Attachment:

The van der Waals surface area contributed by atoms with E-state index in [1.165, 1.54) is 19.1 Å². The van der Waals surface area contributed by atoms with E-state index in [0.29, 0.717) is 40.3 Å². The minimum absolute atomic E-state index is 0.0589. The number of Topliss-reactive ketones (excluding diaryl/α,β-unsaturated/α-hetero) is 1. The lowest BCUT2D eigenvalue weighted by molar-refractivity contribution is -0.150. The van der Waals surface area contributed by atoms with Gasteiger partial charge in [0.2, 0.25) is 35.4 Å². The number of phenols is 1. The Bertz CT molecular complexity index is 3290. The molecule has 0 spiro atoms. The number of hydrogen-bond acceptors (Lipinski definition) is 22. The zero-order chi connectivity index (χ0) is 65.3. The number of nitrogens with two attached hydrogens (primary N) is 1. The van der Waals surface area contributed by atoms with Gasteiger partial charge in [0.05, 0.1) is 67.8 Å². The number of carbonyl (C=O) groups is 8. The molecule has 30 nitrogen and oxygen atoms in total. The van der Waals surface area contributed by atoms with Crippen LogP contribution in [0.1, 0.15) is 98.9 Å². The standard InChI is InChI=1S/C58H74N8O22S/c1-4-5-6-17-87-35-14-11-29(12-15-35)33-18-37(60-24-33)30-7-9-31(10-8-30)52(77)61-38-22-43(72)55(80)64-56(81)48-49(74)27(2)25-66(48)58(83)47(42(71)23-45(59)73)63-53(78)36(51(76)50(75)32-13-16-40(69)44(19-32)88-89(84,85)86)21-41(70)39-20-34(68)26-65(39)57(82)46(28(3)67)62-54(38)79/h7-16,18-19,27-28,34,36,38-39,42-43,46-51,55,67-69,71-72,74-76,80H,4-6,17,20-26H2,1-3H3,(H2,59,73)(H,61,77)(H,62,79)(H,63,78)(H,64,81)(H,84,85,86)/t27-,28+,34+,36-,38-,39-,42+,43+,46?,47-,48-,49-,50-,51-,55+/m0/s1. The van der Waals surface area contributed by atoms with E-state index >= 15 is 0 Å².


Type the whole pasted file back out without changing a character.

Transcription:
The van der Waals surface area contributed by atoms with E-state index in [1.165, 1.54) is 19.1 Å². The van der Waals surface area contributed by atoms with E-state index in [0.29, 0.717) is 40.3 Å². The minimum absolute atomic E-state index is 0.0589. The number of Topliss-reactive ketones (excluding diaryl/α,β-unsaturated/α-hetero) is 1. The lowest BCUT2D eigenvalue weighted by molar-refractivity contribution is -0.150. The van der Waals surface area contributed by atoms with Gasteiger partial charge in [0.2, 0.25) is 35.4 Å². The number of phenols is 1. The Bertz CT molecular complexity index is 3290. The molecule has 0 spiro atoms. The number of hydrogen-bond acceptors (Lipinski definition) is 22. The zero-order chi connectivity index (χ0) is 65.3. The number of nitrogens with two attached hydrogens (primary N) is 1. The van der Waals surface area contributed by atoms with Gasteiger partial charge in [0.05, 0.1) is 67.8 Å². The number of carbonyl (C=O) groups is 8. The molecule has 30 nitrogen and oxygen atoms in total. The van der Waals surface area contributed by atoms with Crippen LogP contribution in [0.1, 0.15) is 98.9 Å². The standard InChI is InChI=1S/C58H74N8O22S/c1-4-5-6-17-87-35-14-11-29(12-15-35)33-18-37(60-24-33)30-7-9-31(10-8-30)52(77)61-38-22-43(72)55(80)64-56(81)48-49(74)27(2)25-66(48)58(83)47(42(71)23-45(59)73)63-53(78)36(51(76)50(75)32-13-16-40(69)44(19-32)88-89(84,85)86)21-41(70)39-20-34(68)26-65(39)57(82)46(28(3)67)62-54(38)79/h7-16,18-19,27-28,34,36,38-39,42-43,46-51,55,67-69,71-72,74-76,80H,4-6,17,20-26H2,1-3H3,(H2,59,73)(H,61,77)(H,62,79)(H,63,78)(H,64,81)(H,84,85,86)/t27-,28+,34+,36-,38-,39-,42+,43+,46?,47-,48-,49-,50-,51-,55+/m0/s1. The van der Waals surface area contributed by atoms with E-state index >= 15 is 0 Å².